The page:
Skip to main content

The Charity Fundraiser as a Protection Racket

I’m a cause marketer, not a direct response marketer. So I’m sure there’s all kinds of nuance that’s not plain to me in this recent direct mail piece from Smile Train, Inc.

But holy crap have you ever seen something that seemed more like a charity version of the protection racket?
“Make one gift now (of no less than $250. See the inset below for details) and we’ll never ask for another donation again.”
If you’ve ever watched a movie or TV show about the mob you know what I mean when I say protection racket. A burly guy goes to all the neighborhood businesses and tells the owners something like this:
“There’s been a lot of violence in the neighborhood lately. Mr. Big hates to see that so he’s offering protection to certain businesses like yours.”
The burly guy doesn’t even have to make an explicit threat. It’s implicitly understood that it is Mr. Big’s men who are doing the violence to the neighborhood businesses that don’t pay up.

In this case Smile Train, Inc., a $92 million in revenue charity whose highest paid executive, Brian Mullaney, made $678,058 in 2008, is Mr. Big. The burly guy is that pitiable child on the cover of the card.

Pay up, the picture says, and you’ll never have to see the before-picture of that child’s face again.

The only thing I can figure about the offer is that Smile Train knows exactly what the typical lifetime value of a donor acquired via direct mail is. They also know the average cost of acquiring each new donor. My guess is that Smile Train’s average lifetime value of a donor is right around $250, minus the cost of acquiring the donor.

The offer, then, just reflects Smile Train’s fundraising reality.

Like I said, I don’t know much about direct response, but I do know that one of the hallmarks of that business is that that they’re always testing new ‘packages;’ different copy and headlines, different pictures, different offers, even different envelopes.

Here’s hoping this ridiculous package doesn’t test well.

Comments

Jeff Brooks said…
I've got some bad news: Smile Train has been mailing packages with this approach at least since early 2009. I'm guessing it's their control. I agree, it's a very strange approach. It's not clear to me why it works, but it looks like it does.

Popular posts from this blog

Three Ways to Be Charitable

I’ve spent a big chunk of my career working with or for charities. Many of my dearest and ablest friends are in the charity ‘space.’ And the creativity and problem-solving coming out of the nonprofit sector has never been greater.  Although I’ve had numerous nonprofit clients over the last decade or so, I haven’t worked in a charity for about 12 years now, which gives me a certain distance. Distance lends perspective and consequently, I get a lot of people asking me which charities I recommend for donations of money or time. My usual answer is, “it depends.” “On what?” they respond. “On what you want from your charitable activities,” I reply. It sounds like a weaselly consultant kind of an answer, but bear with me for a moment. The English word charity comes from the Latin word caritas and means “from the heart,” implying a voluntary act. Caritas is the same root word for cherish. The Jews come at charity from a different direction. The Hebrew word that is usually rendered as charity is t…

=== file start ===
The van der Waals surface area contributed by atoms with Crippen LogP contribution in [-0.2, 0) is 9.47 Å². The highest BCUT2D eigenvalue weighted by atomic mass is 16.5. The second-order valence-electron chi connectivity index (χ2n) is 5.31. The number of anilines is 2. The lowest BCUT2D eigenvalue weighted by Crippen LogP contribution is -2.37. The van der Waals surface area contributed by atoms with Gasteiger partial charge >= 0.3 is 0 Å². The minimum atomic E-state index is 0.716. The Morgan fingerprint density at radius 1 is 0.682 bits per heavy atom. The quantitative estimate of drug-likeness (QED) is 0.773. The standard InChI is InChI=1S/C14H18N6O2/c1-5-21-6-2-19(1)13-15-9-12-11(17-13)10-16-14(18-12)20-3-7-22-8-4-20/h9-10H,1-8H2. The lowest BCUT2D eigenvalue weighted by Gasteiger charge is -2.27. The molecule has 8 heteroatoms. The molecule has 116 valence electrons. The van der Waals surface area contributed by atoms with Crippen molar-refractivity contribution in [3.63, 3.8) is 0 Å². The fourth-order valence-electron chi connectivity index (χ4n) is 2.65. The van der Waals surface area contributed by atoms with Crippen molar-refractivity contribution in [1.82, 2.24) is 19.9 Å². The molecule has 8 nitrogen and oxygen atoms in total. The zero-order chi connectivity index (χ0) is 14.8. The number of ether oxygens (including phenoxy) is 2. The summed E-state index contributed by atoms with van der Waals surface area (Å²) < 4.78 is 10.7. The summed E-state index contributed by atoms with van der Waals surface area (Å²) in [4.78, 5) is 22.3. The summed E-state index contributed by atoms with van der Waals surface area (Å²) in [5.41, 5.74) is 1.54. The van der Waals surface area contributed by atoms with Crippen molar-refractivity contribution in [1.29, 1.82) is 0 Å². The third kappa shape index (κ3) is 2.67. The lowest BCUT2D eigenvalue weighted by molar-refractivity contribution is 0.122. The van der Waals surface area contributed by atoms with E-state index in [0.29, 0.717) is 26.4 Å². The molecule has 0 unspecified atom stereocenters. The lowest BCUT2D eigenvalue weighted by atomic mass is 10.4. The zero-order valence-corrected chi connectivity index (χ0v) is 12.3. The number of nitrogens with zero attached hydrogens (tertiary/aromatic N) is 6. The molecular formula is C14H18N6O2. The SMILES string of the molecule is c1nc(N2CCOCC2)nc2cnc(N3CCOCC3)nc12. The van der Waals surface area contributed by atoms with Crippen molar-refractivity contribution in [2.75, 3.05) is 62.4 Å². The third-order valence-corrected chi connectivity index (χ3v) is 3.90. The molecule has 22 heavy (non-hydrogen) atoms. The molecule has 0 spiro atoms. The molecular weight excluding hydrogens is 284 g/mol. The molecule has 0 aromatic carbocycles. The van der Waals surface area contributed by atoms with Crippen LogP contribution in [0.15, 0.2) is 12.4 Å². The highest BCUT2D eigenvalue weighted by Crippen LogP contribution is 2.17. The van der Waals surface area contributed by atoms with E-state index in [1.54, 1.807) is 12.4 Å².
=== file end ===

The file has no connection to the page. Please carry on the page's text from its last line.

Top Eight Cause-Related Marketing Campaigns of 2007

Yeah, You Read it Right. It's a Top 8 List.

More cause-related marketing campaigns are unveiled every day across the world than I review in a year at the cause-related marketing blog. And, frankly, I don’t see very many campaigns from outside North America. So I won’t pretend that my annual list of the top cause-related marketing campaigns is exhaustive.

But, like any other self-respecting blogger, I won’t let my superficial purview stop me from drawing my own tortured conclusions!

So… cue the drumroll (and the dismissive snickers)… without further ado, here is my list of the eight best cause-related marketing campaigns of 2007.

My list of the worst cause-related marketing campaigns of 2007 follows on Thursday.


Chilis and St. Jude Children’s Research Hospital
I was delighted by the scope of Chilis’ campaign for St. Jude Children’s Research Hospital. As you walked in you saw the servers adorned in black co-branded shirts. Other elements included message points on the Chilis beverage coas…

Unconventional Metrics of Cause Marketing Power

The printed edition of Fortune Magazine runs a regular feature called ‘My Metric’ wherein business leaders identify informal but telling measures of current economic activity.

In the January 17, 2011 Michael Glimcher, CEO of Glimcher Realty Trust cited as his metric an increased number of black cars on the streets of New York City as a sign of the U.S. economy’s (still pending?) resurgence.

That got me thinking, what unconventional metrics evidence the power of certain cause marketing efforts?

One immediately leapt to mind, although only General Mills, which makes Yoplait yogurt in the U.S., can measure it.

The Yoplait lid at left... which I purchased in December 2010... can NOT be redeemed for a $0.10 donation to Susan G. Komen for the Cure. Instead it promotes Yoplait’s sponsorship of Komen’s Race for the Cure events, which are numerous.

But I’d bet you a six-pack of Yoplait Greek Honey Vanilla that people nonetheless still send in some number of the lids above in an attempt to redeem th…